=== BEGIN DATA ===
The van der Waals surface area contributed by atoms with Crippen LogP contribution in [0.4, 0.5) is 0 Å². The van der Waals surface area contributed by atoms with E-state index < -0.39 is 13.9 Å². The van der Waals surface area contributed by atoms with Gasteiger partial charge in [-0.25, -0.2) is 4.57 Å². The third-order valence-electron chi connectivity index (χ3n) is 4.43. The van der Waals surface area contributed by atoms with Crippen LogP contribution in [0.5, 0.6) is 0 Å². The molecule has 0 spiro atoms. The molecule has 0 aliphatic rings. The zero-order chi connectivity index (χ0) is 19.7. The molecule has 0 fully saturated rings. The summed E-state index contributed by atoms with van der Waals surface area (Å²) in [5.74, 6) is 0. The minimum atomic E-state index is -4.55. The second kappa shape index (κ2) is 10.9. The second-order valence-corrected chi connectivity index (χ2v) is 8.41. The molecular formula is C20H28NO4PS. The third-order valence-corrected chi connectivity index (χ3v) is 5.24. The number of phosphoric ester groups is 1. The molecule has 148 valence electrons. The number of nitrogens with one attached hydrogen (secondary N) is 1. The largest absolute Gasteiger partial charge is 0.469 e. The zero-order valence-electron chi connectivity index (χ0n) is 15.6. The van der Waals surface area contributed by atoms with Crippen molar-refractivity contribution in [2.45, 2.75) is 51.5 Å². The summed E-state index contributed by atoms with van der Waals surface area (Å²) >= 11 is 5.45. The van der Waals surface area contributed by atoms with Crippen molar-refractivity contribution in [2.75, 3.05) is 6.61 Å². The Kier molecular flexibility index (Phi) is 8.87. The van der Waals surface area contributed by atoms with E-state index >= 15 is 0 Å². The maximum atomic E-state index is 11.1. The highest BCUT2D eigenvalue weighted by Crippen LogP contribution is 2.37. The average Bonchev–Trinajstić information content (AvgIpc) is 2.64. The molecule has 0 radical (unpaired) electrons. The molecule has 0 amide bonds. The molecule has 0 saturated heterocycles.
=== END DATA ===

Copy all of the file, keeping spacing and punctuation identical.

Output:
The van der Waals surface area contributed by atoms with Crippen LogP contribution in [0.4, 0.5) is 0 Å². The van der Waals surface area contributed by atoms with E-state index < -0.39 is 13.9 Å². The van der Waals surface area contributed by atoms with Gasteiger partial charge in [-0.25, -0.2) is 4.57 Å². The third-order valence-electron chi connectivity index (χ3n) is 4.43. The van der Waals surface area contributed by atoms with Crippen LogP contribution in [0.5, 0.6) is 0 Å². The molecule has 0 spiro atoms. The molecule has 0 aliphatic rings. The zero-order chi connectivity index (χ0) is 19.7. The molecule has 0 fully saturated rings. The summed E-state index contributed by atoms with van der Waals surface area (Å²) in [5.74, 6) is 0. The minimum atomic E-state index is -4.55. The second kappa shape index (κ2) is 10.9. The second-order valence-corrected chi connectivity index (χ2v) is 8.41. The molecular formula is C20H28NO4PS. The third-order valence-corrected chi connectivity index (χ3v) is 5.24. The number of phosphoric ester groups is 1. The molecule has 148 valence electrons. The number of nitrogens with one attached hydrogen (secondary N) is 1. The largest absolute Gasteiger partial charge is 0.469 e. The zero-order valence-electron chi connectivity index (χ0n) is 15.6. The van der Waals surface area contributed by atoms with Crippen molar-refractivity contribution in [2.45, 2.75) is 51.5 Å². The summed E-state index contributed by atoms with van der Waals surface area (Å²) >= 11 is 5.45. The van der Waals surface area contributed by atoms with Crippen molar-refractivity contribution in [2.75, 3.05) is 6.61 Å². The Kier molecular flexibility index (Phi) is 8.87. The van der Waals surface area contributed by atoms with E-state index >= 15 is 0 Å². The maximum atomic E-state index is 11.1. The highest BCUT2D eigenvalue weighted by Crippen LogP contribution is 2.37. The average Bonchev–Trinajstić information content (AvgIpc) is 2.64. The molecule has 0 radical (unpaired) electrons. The molecule has 0 amide bonds. The molecule has 0 saturated heterocycles.